If you have read for long you may know one of my favorite televisions series is Grey’s Anatomy. Some may find this odd for a pastor. Since the early days of this show I have been intrigued at the ways in which contemporary culture has been portrayed, critiqued and at the same time uneasily encouraged. Last night’s episode did not strike me as one of the best. However, the theme carried through on both obvious and subversive levels. In the words of “O’Malley”, “What did I do to deserve this (we reap what we sow)?” It could be argued much of the show carries this theme throughout. While many could not abide some of the themes, subjects and dialogue, it is good to know writers remain undeterred to press the theme of “reaping what we sow.”
For example, we cannot escape the ebb and flow of the relationship between “McDreamy” and Meredith. Their relationship began as a one night “hook-up.” Derek coming off a horrible experience of walking in on his wife’s infidelity and Meredith lonely. From there the story unfolds in a winding “Crash-esque” way. Apparently disconnected events become connected once the viewer puts pieces together. Now, Derek is making a go at reconciliation with his wife but there yet remains this unresolved romance with Meredith. Can a relationship endure infidelity? Is that not an age old human question?
Throw in Burke and Kristina living together, the clandestine encounters now a staple between Izzy and Alex and the often out of place O’Malley and it makes for an apt description of our culture. Many of our “culture warriors” may decry my infatuation with this show. I still find incredible themes running from episode to episode that offer interesting illustrations in the “real world.”
Grey’s is not fact but it is true. Life in our day does look much like the mess that is this series. And, we do reap what we sow.
When I read Marty’s post this morning and clicked the link to the Ethic’s Daily story referred to in the piece I could not help but think of last night’s episode of Grey’s and the recurring theme – “What did I do to deserve this (we reap what we sow)?” How dare I mingle such a show with the work of the SBC and the CP! Except it were a mess there may not be much reason for the connection.
Marty points to the BP article wherein the attempts to raise the awareness and participation in the CP. You can almost here the, “What did we do to deserve this?” Until it is acknowledged that we are where we are because we elected leaders who offered much less than stellar support for what may well be one of the greatest mission support cooperatives “EVER.” How is it that we came to this point? What did we do to deserve this?”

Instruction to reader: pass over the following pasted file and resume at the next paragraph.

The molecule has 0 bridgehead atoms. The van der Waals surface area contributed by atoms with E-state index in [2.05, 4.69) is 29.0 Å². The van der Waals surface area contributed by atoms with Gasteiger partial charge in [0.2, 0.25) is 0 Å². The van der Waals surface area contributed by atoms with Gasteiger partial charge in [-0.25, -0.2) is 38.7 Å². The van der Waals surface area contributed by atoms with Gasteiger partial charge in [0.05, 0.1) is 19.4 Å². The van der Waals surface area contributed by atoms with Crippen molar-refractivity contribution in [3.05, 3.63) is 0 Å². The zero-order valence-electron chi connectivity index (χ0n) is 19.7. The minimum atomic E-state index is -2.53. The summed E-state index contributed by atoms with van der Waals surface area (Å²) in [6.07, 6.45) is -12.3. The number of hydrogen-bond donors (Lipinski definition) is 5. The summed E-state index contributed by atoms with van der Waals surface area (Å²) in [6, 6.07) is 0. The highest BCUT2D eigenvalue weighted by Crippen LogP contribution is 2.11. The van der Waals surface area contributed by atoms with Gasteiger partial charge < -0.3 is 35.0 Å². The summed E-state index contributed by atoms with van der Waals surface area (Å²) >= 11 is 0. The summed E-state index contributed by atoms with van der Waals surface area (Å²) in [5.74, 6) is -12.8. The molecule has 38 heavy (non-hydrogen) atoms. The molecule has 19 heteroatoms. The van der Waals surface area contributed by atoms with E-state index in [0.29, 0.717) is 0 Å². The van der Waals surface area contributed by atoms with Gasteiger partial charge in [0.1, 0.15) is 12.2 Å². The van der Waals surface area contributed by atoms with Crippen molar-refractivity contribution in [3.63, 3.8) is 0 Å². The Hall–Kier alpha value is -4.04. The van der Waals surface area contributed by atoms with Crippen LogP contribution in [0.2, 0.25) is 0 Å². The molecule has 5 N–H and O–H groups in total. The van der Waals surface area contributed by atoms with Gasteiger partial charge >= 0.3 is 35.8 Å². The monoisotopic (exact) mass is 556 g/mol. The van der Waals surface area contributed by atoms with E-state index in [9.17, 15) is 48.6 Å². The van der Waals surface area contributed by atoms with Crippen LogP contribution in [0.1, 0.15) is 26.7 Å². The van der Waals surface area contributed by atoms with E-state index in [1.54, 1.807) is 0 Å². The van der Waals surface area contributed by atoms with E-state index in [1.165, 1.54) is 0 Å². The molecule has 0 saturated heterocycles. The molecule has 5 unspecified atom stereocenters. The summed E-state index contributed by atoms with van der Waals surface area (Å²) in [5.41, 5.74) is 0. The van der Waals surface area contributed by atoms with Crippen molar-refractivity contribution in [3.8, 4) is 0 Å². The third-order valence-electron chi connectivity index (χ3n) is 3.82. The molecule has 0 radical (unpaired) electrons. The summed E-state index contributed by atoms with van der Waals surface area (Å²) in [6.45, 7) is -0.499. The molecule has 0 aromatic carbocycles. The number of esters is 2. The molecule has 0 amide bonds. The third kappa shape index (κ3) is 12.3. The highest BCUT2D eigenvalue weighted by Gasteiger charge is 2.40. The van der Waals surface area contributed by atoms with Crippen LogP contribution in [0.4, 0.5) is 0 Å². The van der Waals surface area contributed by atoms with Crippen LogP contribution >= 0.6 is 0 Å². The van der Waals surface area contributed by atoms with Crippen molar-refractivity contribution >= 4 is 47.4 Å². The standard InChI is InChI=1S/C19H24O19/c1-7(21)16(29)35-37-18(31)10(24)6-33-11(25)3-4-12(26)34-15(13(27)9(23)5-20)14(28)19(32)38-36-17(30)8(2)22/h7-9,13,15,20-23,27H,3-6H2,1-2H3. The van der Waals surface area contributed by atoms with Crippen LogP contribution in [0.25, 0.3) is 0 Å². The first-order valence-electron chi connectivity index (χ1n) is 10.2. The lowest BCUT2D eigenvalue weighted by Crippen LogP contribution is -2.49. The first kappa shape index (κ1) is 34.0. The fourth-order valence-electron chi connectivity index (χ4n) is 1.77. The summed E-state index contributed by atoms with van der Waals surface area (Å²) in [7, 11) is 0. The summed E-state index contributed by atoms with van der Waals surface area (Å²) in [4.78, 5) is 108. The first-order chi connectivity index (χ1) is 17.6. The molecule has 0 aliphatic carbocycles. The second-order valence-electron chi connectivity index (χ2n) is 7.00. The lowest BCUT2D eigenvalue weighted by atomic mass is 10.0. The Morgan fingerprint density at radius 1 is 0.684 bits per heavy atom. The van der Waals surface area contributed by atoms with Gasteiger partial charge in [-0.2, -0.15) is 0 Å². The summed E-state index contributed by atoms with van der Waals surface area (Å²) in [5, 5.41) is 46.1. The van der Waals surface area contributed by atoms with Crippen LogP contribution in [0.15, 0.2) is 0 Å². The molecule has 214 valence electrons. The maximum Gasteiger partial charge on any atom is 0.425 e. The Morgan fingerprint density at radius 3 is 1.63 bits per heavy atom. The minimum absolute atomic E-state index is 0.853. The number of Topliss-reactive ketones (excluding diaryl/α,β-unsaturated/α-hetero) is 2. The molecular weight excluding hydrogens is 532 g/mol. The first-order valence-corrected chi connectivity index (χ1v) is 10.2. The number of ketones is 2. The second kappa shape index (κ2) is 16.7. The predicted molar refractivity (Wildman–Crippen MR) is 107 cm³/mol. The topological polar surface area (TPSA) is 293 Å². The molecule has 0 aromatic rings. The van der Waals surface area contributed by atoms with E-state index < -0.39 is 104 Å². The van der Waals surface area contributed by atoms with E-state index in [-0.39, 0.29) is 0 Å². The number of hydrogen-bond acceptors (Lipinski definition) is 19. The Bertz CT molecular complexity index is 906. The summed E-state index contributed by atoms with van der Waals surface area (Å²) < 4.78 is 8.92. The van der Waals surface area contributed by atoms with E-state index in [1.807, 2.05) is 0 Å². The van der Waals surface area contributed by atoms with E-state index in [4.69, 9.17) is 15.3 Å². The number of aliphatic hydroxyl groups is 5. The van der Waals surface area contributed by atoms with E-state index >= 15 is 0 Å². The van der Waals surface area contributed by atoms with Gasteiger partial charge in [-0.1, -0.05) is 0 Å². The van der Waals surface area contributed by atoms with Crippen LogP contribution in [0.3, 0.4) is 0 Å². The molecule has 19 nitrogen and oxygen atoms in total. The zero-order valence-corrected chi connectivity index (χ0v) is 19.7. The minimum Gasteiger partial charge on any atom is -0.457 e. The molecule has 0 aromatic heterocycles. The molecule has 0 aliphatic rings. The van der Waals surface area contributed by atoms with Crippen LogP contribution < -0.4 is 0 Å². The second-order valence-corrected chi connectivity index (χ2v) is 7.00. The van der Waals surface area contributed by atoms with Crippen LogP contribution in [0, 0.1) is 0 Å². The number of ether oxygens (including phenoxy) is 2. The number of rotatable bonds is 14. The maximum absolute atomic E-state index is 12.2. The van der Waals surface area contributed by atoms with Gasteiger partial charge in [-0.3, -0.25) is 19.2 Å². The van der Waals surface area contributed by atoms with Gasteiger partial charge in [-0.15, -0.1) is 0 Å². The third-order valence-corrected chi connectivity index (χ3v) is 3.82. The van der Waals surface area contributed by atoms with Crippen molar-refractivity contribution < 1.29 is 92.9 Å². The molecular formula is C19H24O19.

I have regularly been told any consideration of alternate ways to support missions jeopardizes our missionaries. Is that not a guilt game? It is one I refuse to play. “What did they (missionaries) do to deserve this (the potential plunging support of the CP)? Nothing. That is, nothing more than to partner with a group whose leadership “took the CP for granted.’ Let’s rephrase that. “Ignored the CP.” I suspect (please dear reader understand this is my perception and I am not stating this as a fact) the truth is some of, if not all, these leaders used their displeasure with prior leadership (in the SBC) to send paltry percentages to the CP of the SBC. Now it has come home to roost. “What did we do to deserve this?” We ignored the one thing that brought us together (CP and Missions) when we elected our leaders. Why? Because we had to put forward “electable leaders.” Now we want to only elect leaders whose churches give 10% to the CP and we have the audacity to refer to it as the tithe of the church – talk about “extra-biblical.” Churches may well choose to give 10% to the CP but to suggest it the equivalent responsibility to tithing is a bit of a stretch if not manipulative.
I think there is a way forward together. It simply may require us to more honestly answer the question, “What did we do to deserve this?”